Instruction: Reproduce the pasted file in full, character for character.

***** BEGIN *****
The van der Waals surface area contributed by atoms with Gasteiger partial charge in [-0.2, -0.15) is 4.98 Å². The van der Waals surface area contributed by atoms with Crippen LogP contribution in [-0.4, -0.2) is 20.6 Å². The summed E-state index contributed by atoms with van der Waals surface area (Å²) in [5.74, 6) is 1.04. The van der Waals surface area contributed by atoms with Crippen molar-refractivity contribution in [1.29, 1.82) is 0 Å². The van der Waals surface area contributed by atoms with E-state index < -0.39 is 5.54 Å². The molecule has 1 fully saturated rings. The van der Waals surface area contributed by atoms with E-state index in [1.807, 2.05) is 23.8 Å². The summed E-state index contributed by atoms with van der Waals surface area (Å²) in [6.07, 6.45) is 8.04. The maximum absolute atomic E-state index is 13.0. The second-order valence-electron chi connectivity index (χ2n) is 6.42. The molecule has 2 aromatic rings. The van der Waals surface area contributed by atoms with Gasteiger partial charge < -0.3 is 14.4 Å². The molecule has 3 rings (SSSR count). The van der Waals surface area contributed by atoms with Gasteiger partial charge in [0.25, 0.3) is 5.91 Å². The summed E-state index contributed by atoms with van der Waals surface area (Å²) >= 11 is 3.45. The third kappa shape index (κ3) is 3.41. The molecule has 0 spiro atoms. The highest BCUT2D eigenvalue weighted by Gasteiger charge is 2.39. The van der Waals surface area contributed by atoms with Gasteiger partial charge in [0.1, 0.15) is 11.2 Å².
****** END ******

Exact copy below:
The van der Waals surface area contributed by atoms with Gasteiger partial charge in [-0.2, -0.15) is 4.98 Å². The van der Waals surface area contributed by atoms with Crippen LogP contribution in [-0.4, -0.2) is 20.6 Å². The summed E-state index contributed by atoms with van der Waals surface area (Å²) in [5.74, 6) is 1.04. The van der Waals surface area contributed by atoms with Crippen molar-refractivity contribution in [1.29, 1.82) is 0 Å². The van der Waals surface area contributed by atoms with E-state index < -0.39 is 5.54 Å². The molecule has 1 fully saturated rings. The van der Waals surface area contributed by atoms with E-state index in [1.807, 2.05) is 23.8 Å². The summed E-state index contributed by atoms with van der Waals surface area (Å²) in [6.07, 6.45) is 8.04. The maximum absolute atomic E-state index is 13.0. The second-order valence-electron chi connectivity index (χ2n) is 6.42. The molecule has 2 aromatic rings. The van der Waals surface area contributed by atoms with Gasteiger partial charge < -0.3 is 14.4 Å². The molecule has 3 rings (SSSR count). The van der Waals surface area contributed by atoms with Gasteiger partial charge in [0.25, 0.3) is 5.91 Å². The summed E-state index contributed by atoms with van der Waals surface area (Å²) >= 11 is 3.45. The third kappa shape index (κ3) is 3.41. The molecule has 0 spiro atoms. The highest BCUT2D eigenvalue weighted by Gasteiger charge is 2.39. The van der Waals surface area contributed by atoms with Gasteiger partial charge in [0.1, 0.15) is 11.2 Å².